How Many Airports are There in Washington, D.C.?
While Washington D.C. is smaller than any state by its size and population, it stays one of the most visited U.S. destinations. The federal district can be accessed through any of the three airports having the name “Washington.” A fun fact is that none of the Washington DC airports are located within the district’s boundaries. Each airport has its own unique characteristics. For example, Washington Dulles International Airport (IAD) accepts and sees off the majority of international flight routes but is located quite far from Washington downtown (26 miles). The airport is situated in Northern Virginia, districts Loudoun and Fairfax.
Ronald Reagan Washington National Airport (DCA) is focused mainly on domestic flights with only a small share of international destinations. It’s located in Arlington, Northern Virginia, and is the closest to Washington (5.2 miles).
Baltimore Washington International Airport (BWI) is the furthest from downtown among all airports near Washington DC. You’ve got to cover almost 30 miles to get there. Still, it’s quite busy with 650 flights operations daily and might offer the most suitable timing for anyone.
3 Major Airports in Washington, D.C.
Which is the Best Airport to Fly to Washington D.C.?
The choice for the optimal landing or take-off place among the Washington DC national airports depends on your destination and needs. Washington Dulles airport, though being not too close to D.C., It’s, furthermore, the third by size among the U.S. airports and offers multiple facilities for travelers.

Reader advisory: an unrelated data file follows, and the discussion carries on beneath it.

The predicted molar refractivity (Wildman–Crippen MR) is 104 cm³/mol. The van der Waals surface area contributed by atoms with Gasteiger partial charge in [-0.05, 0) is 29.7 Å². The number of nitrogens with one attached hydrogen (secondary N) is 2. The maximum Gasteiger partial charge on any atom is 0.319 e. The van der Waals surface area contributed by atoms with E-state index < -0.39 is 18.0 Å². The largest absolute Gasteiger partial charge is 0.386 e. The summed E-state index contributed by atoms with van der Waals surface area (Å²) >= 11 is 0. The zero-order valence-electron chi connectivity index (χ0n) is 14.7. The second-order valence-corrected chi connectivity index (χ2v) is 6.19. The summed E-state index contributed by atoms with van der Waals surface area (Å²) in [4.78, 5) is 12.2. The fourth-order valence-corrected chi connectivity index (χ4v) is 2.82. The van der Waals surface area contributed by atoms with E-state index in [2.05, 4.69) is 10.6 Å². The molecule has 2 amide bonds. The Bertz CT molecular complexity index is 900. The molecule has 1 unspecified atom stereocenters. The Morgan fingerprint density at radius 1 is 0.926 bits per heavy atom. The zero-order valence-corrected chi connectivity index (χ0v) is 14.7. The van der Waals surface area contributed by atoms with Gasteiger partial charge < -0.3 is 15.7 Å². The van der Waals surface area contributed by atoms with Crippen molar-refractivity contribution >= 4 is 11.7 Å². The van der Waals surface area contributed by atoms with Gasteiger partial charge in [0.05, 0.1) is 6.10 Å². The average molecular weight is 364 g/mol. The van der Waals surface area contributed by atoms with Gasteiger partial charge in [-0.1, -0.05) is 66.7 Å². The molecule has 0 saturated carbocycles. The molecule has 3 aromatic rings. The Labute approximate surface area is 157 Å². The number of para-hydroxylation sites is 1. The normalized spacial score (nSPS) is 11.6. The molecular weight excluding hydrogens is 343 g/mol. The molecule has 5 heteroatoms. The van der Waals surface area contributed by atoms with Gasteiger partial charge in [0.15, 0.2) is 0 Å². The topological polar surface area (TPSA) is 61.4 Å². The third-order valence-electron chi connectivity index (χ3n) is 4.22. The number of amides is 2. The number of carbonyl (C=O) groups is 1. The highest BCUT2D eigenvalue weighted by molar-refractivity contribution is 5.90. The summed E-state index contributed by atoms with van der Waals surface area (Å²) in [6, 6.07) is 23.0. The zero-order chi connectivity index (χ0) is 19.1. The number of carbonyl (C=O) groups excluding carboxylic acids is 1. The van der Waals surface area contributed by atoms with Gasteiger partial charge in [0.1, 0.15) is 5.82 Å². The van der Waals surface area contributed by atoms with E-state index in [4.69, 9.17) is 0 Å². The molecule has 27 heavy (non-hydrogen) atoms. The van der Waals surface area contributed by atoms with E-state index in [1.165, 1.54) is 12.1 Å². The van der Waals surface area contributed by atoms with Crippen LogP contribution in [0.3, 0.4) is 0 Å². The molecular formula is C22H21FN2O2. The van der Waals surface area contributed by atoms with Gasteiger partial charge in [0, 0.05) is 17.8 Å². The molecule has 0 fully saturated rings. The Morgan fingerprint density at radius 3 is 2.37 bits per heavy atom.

Ronald Reagan airport is smaller but also diverse. Besides, it’s connected by direct flights with multiple US cities. It’s also four times closer to the District of Columbia and provides several transportation means to downtown.
Baltimore Washington airport is the most crowded and farthest among Washington DC airports. Meanwhile, niche airlines like Apple Vacations and Contour Airlines operate their aircraft at BWI.
National Air and Space Museum
Founded in 1946, the National Air and Space Museum has become an important educational and research center for aviation. It has multiple original or backed up by the original exhibits, including the iconic Wright Flyer, which greets visitors at the entry. The museum is visited by over 6 M people annually and is the 2nd most popular museum in the United States. In the world’s rating, it is ranked 5th. The museum’s collection gives an insight into the multiple spheres of science: geology, aeronautics, and space science. It has on display a command module of the Apollo 11, Charles Lindbergh’s monoplane, a model of the spacecraft Enterprise that participated in the Star Trek science fiction show. There are also hundreds of additional displays, including the first airplane to break the sound barrier and the capsule in which John Glenn went around the Earth.
The museum’s primary building is located in L’Enfant Plaza, with subsidiary locations at airports in Washington DC. In Washington Dulles, a whole annex of 760,000 sq ft serves as the museum display hall. The last restoration of the exhibits was performed in 2014 in Suitland, Maryland.